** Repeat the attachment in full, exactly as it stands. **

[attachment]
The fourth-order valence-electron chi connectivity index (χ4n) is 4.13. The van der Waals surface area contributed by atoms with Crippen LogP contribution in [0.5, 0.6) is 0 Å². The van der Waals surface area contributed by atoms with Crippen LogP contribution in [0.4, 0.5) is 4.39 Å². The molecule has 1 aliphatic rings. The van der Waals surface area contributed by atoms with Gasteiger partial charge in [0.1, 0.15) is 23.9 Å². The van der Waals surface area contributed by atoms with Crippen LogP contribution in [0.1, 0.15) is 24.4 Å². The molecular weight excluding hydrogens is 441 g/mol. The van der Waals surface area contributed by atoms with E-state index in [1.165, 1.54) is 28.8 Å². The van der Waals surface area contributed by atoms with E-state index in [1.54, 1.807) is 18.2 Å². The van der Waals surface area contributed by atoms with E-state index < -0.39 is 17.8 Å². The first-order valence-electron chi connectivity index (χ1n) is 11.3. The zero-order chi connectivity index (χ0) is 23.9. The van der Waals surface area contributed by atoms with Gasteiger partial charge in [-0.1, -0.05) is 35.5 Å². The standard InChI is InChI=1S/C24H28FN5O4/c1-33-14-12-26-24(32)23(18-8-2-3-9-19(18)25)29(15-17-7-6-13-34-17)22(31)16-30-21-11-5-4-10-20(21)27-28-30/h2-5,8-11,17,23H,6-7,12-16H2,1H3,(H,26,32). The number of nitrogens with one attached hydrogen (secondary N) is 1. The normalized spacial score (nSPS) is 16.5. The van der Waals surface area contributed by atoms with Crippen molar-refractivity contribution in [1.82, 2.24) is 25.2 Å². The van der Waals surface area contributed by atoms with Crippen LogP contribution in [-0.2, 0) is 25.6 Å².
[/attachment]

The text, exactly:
The fourth-order valence-electron chi connectivity index (χ4n) is 4.13. The van der Waals surface area contributed by atoms with Crippen LogP contribution in [0.5, 0.6) is 0 Å². The van der Waals surface area contributed by atoms with Crippen LogP contribution in [0.4, 0.5) is 4.39 Å². The molecule has 1 aliphatic rings. The van der Waals surface area contributed by atoms with Gasteiger partial charge in [0.1, 0.15) is 23.9 Å². The van der Waals surface area contributed by atoms with Crippen LogP contribution in [0.1, 0.15) is 24.4 Å². The molecular weight excluding hydrogens is 441 g/mol. The van der Waals surface area contributed by atoms with E-state index in [1.165, 1.54) is 28.8 Å². The van der Waals surface area contributed by atoms with E-state index in [1.54, 1.807) is 18.2 Å². The van der Waals surface area contributed by atoms with E-state index < -0.39 is 17.8 Å². The first-order valence-electron chi connectivity index (χ1n) is 11.3. The zero-order chi connectivity index (χ0) is 23.9. The van der Waals surface area contributed by atoms with Gasteiger partial charge in [-0.1, -0.05) is 35.5 Å². The standard InChI is InChI=1S/C24H28FN5O4/c1-33-14-12-26-24(32)23(18-8-2-3-9-19(18)25)29(15-17-7-6-13-34-17)22(31)16-30-21-11-5-4-10-20(21)27-28-30/h2-5,8-11,17,23H,6-7,12-16H2,1H3,(H,26,32). The number of nitrogens with one attached hydrogen (secondary N) is 1. The normalized spacial score (nSPS) is 16.5. The van der Waals surface area contributed by atoms with Crippen molar-refractivity contribution in [1.82, 2.24) is 25.2 Å². The van der Waals surface area contributed by atoms with Crippen LogP contribution in [-0.2, 0) is 25.6 Å².